FIG. 3 presents energy absorption data (KJ) for the bare magnesium tubes and the glass fiber braided magnesium alloy tubes. As reported in FIG. 3, the energy absorption of the fiber coated tubes was more than three times that of the bare tubes.
 The intended function of the fiber wrapping of the magnesium tubes is to ensure that the magnesium tube structure is sustained in the compressive load path along the central axis of the tube structure and absorbs the applied energy. The hand-applied glass braid wrapping of the extruded AZ31 magnesium alloy tubes was considered very effective and successful in attaining this goal.
 The above example of preparing the glass braid wrapped magnesium alloy tube used a hand lay-up process because only a few tubes were wrapped. However, the application of the fibers to the outer perimeter of the tubular structure can be accomplished by any of a number of other well known and higher production techniques. The intended result of the application of the fibers is for the fibers to support the underlying magnesium tube against an axial compressive force.
 For example, the fibers may be braided into a sleeve which can be subsequently pulled over the tube as was described in the above illustrative example In the case of an extruded magnesium tube, the braiding machine could be designed to braid directly onto the emerging extruded tube in a continuous process.
 In another process, the tube may be wrapped via filament winding in which a strand of fibers is wound around a rotating tube with the angle of winding controlled by the position of a machine controlled eyelet.
 The fibers may also be placed over the tube with fiber tape winding which is similar to filament winding but, instead of a single filament or strand, a thin width of tape is wound around the rotating tube. The tape could be composed of unidirectional fibers or of a woven or braided collection of fibers that has been slit to an appropriate width for winding. There are variations of filament winding in which the tube is held stationary and the winding eyelet rotates about the tube axis.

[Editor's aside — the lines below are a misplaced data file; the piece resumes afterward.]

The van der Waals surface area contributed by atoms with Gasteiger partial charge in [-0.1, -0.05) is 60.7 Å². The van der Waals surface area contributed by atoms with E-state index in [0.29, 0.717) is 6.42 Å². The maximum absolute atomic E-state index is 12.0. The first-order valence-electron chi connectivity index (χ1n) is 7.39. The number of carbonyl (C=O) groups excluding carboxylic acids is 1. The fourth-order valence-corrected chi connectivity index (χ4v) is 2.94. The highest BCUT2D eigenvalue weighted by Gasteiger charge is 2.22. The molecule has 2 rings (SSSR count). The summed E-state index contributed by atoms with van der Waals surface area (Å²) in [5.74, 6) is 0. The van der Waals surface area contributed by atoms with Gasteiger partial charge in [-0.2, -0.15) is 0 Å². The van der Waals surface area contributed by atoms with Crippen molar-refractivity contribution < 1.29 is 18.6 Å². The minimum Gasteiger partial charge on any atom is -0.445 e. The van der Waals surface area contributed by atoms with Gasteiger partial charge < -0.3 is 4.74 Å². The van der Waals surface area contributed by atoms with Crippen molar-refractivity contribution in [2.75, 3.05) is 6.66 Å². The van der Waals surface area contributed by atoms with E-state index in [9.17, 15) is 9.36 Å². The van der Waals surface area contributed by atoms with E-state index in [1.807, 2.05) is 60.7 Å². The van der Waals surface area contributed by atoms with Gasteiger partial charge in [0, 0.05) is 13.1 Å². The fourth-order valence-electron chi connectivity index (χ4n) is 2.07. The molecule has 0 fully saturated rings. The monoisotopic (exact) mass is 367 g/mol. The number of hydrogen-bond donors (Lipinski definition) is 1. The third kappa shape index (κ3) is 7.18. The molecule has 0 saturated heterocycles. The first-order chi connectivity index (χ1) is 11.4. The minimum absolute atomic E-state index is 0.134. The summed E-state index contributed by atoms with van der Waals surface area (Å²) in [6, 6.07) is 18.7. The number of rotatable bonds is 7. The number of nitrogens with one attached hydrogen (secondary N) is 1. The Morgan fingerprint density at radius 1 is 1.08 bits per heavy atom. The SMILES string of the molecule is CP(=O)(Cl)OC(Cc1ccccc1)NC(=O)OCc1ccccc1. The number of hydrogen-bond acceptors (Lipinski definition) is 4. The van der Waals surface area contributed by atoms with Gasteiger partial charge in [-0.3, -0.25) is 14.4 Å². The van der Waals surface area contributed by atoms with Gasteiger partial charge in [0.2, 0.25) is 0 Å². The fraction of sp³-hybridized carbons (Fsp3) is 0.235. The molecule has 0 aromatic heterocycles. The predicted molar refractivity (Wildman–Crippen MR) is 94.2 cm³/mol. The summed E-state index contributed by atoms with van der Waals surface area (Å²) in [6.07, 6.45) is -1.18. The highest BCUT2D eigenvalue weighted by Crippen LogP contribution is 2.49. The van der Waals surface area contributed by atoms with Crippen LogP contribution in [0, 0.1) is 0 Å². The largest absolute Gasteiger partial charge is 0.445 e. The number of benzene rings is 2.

The tubes may also be roll wrapped. In this process, a pre-cut rectangular piece of a woven fabric is attached to the tube along one edge and then the tube is rotated along its axis until the entire fabric has wrapped itself around the tube.
 In any of the above described fiber application processes, the fibers can be applied either "dry" (without substantial polymeric resin) or "wet" (with an infusion or coating of polymeric resin). In the case of the "dry" fiber application, and where the fibers are not directly bonded to the tube, a secondary process would be needed to apply the polymeric resin followed by a consolidation and curing step. In the case of the "wet" fiber application, only the consolidation and curing steps would be required.
 Because the function of the polymer composite is to ensure the magnesium remains in the load path and absorbs the applied energy, a variety of resins and fibers can be used for this purpose. In the above illustrative example, a thermosetting epoxy resin formulation was applied to braided glass fibers. But in other embodiments it may be preferred to use a thermoplastic polymer material. For instance, thermoplastic polymer coated glass fibers (or other fiber materials) may be wrapped around a magnesium tube to form the restraining composite. For example, a glass roving such as PPG HYBON 2001 coated with a thermoplastic resin such as polypropylene may be used. During wrapping, the tube is kept at a suitable elevated temperature so that the polymer coating is sufficiently mobile for consolidation of the wrapped fibers. In another example, a suitable phenolic composition, such as PLENCO phenolic resin, may applied to the glass fibers in a filament winding process.
 Accordingly, the type of resin, the type of fibers, the orientation and distribution of the fibers in the composite layer all have to be optimized, based on experimentation or experience, and based on the magnesium tubular component geometry and its application as well as the load direction.
 One embodiment of the invention was illustrated with a round cylindrical tube formed by extrusion using an AZ31 magnesium alloy. Tubes may be formed with other cross-sectional shapes. For example, they may be cylindrical or conical, or have other suitable structural shapes. They may be square, polygonal, or take other shapes in the generation of a relatively thin wall tube with complementary inner and outer wall surfaces. Such tubes may be formed of other magnesium alloys adapted for the casting of tubes or for the shaping of tubes from sheet materials or the like.
 Accordingly, while practices of the invention have been illustrated with some specific examples, it is to be understood that the scope of the invention is not limited to these illustrative examples.
Patent applications by Aihua A. Luo, Troy, MI US
Patent applications by Hamid G. Kia, Bloomfield Hills, MI US
Patent applications by James F. Quinn, Troy, MI US
Patent applications by John N. Owens, Franklin, MI US
Patent applications by GM GLOBAL TECHNOLOGY OPERATIONS, INC.
Patent applications in class Impact
Patent applications in all subclasses Impact